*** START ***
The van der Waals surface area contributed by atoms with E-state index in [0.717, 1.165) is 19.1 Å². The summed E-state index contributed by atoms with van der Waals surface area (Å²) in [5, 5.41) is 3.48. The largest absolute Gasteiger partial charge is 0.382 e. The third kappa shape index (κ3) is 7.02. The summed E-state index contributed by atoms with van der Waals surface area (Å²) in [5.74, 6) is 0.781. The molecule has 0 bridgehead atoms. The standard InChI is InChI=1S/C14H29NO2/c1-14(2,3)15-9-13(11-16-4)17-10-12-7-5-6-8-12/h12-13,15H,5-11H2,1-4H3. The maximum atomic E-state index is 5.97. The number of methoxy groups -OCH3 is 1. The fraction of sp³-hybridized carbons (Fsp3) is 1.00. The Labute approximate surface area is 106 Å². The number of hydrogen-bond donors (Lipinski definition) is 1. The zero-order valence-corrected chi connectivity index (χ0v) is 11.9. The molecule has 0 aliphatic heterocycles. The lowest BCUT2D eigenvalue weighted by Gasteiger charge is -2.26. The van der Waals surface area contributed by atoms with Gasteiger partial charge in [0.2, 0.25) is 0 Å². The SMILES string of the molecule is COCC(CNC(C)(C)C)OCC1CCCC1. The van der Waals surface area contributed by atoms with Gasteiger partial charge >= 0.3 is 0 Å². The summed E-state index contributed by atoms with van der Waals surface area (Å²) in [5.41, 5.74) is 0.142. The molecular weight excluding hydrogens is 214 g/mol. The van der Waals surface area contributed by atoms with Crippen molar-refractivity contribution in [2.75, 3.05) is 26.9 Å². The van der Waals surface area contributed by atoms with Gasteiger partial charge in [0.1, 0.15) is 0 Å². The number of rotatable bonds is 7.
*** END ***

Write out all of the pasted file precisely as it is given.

The van der Waals surface area contributed by atoms with E-state index in [0.717, 1.165) is 19.1 Å². The summed E-state index contributed by atoms with van der Waals surface area (Å²) in [5, 5.41) is 3.48. The largest absolute Gasteiger partial charge is 0.382 e. The third kappa shape index (κ3) is 7.02. The summed E-state index contributed by atoms with van der Waals surface area (Å²) in [5.74, 6) is 0.781. The molecule has 0 bridgehead atoms. The standard InChI is InChI=1S/C14H29NO2/c1-14(2,3)15-9-13(11-16-4)17-10-12-7-5-6-8-12/h12-13,15H,5-11H2,1-4H3. The maximum atomic E-state index is 5.97. The number of methoxy groups -OCH3 is 1. The fraction of sp³-hybridized carbons (Fsp3) is 1.00. The Labute approximate surface area is 106 Å². The number of hydrogen-bond donors (Lipinski definition) is 1. The zero-order valence-corrected chi connectivity index (χ0v) is 11.9. The molecule has 0 aliphatic heterocycles. The lowest BCUT2D eigenvalue weighted by Gasteiger charge is -2.26. The van der Waals surface area contributed by atoms with Gasteiger partial charge in [0.2, 0.25) is 0 Å². The SMILES string of the molecule is COCC(CNC(C)(C)C)OCC1CCCC1. The van der Waals surface area contributed by atoms with Gasteiger partial charge >= 0.3 is 0 Å². The summed E-state index contributed by atoms with van der Waals surface area (Å²) in [5.41, 5.74) is 0.142. The molecular weight excluding hydrogens is 214 g/mol. The van der Waals surface area contributed by atoms with Crippen molar-refractivity contribution in [2.75, 3.05) is 26.9 Å². The van der Waals surface area contributed by atoms with Gasteiger partial charge in [0.1, 0.15) is 0 Å². The number of rotatable bonds is 7.